Intravenous acyclovir and vidarabine were compared in the treatment of varicella‐zoster virus (VZV) infection in 25 immunocompromised children ‐ 13 with acute lymphocytic leukemia, three with other types of cancer, two with immunodeficiency and in seven undergoing prednisolone treatment. Thirteen had varicella and 12 had herpes zoster. Acyclovir was given intravenously to five patients with varicella and to four with herpes zoster at a dose of 5–10 mg/kg every eight hours. Vidarabine was given intravenously to eight patients with varicella and to eight with herpes zoster at a dose of 10 mg/kg/day. In varicella, vidarabine significantly shortened the time from the start of treatment to cessation of new lesion formation compared with acyclovir. However, there was no significant difference in time to complete crusting between the two treatments. In herpes zoster, acyclovir significantly shortened the time from the onset of the skin lesions to complete crusting. A slight raise of GOT in two cases was reported. While acyclovir and vidarabine were equally effective for VZV infection, in herpes zoster acyclovir was more effective.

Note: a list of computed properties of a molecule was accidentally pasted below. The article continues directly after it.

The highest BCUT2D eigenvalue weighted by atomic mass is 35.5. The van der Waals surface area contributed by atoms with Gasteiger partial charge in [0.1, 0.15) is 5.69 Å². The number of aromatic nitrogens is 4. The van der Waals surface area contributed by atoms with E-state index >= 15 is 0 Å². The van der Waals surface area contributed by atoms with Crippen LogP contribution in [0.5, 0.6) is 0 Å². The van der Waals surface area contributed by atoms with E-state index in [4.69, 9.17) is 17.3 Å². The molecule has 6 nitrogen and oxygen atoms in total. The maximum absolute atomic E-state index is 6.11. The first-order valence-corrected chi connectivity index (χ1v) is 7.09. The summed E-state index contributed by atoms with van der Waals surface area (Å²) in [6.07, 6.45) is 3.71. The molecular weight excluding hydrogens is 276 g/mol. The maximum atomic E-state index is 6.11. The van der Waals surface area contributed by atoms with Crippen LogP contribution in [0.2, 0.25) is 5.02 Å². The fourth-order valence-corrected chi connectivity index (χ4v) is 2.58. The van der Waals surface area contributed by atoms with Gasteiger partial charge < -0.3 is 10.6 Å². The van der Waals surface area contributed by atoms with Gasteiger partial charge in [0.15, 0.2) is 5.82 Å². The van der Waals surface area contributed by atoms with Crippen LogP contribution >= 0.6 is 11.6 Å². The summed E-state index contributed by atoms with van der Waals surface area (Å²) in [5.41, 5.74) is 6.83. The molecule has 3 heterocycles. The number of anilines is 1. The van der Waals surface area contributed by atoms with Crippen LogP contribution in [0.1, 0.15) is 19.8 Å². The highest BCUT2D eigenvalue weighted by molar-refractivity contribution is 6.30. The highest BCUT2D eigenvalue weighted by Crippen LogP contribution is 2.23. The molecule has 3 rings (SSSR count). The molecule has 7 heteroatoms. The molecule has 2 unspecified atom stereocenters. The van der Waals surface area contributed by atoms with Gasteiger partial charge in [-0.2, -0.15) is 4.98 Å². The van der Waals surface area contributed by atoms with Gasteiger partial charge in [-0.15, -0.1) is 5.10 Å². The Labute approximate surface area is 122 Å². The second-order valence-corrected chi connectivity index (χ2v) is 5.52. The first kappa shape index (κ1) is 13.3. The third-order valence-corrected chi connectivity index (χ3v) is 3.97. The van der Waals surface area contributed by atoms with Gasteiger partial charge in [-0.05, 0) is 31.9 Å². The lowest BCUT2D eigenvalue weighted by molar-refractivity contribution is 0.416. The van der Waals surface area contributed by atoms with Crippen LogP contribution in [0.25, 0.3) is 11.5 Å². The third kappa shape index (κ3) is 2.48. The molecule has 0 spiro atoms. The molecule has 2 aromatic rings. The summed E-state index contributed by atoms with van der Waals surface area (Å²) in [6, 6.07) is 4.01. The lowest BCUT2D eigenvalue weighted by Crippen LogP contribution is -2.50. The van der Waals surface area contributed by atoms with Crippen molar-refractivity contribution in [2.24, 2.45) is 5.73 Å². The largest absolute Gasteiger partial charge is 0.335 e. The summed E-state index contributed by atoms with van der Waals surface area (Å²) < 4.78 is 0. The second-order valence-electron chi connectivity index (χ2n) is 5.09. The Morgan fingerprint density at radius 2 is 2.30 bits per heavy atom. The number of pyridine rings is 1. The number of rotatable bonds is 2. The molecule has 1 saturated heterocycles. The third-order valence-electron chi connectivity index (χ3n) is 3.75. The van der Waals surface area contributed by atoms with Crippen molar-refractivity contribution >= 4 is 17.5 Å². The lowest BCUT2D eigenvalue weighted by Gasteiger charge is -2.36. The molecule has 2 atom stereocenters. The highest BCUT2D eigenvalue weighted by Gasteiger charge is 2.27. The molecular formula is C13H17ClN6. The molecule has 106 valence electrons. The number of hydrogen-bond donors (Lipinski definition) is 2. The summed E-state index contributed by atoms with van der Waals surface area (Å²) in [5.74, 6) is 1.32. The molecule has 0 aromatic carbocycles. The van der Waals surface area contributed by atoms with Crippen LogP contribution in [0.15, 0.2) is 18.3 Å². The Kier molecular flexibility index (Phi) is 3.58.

|Number of pages||4|
|Publication status||Published - 1989|
- lmmunocompromised children
ASJC Scopus subject areas
- Pediatrics, Perinatology, and Child Health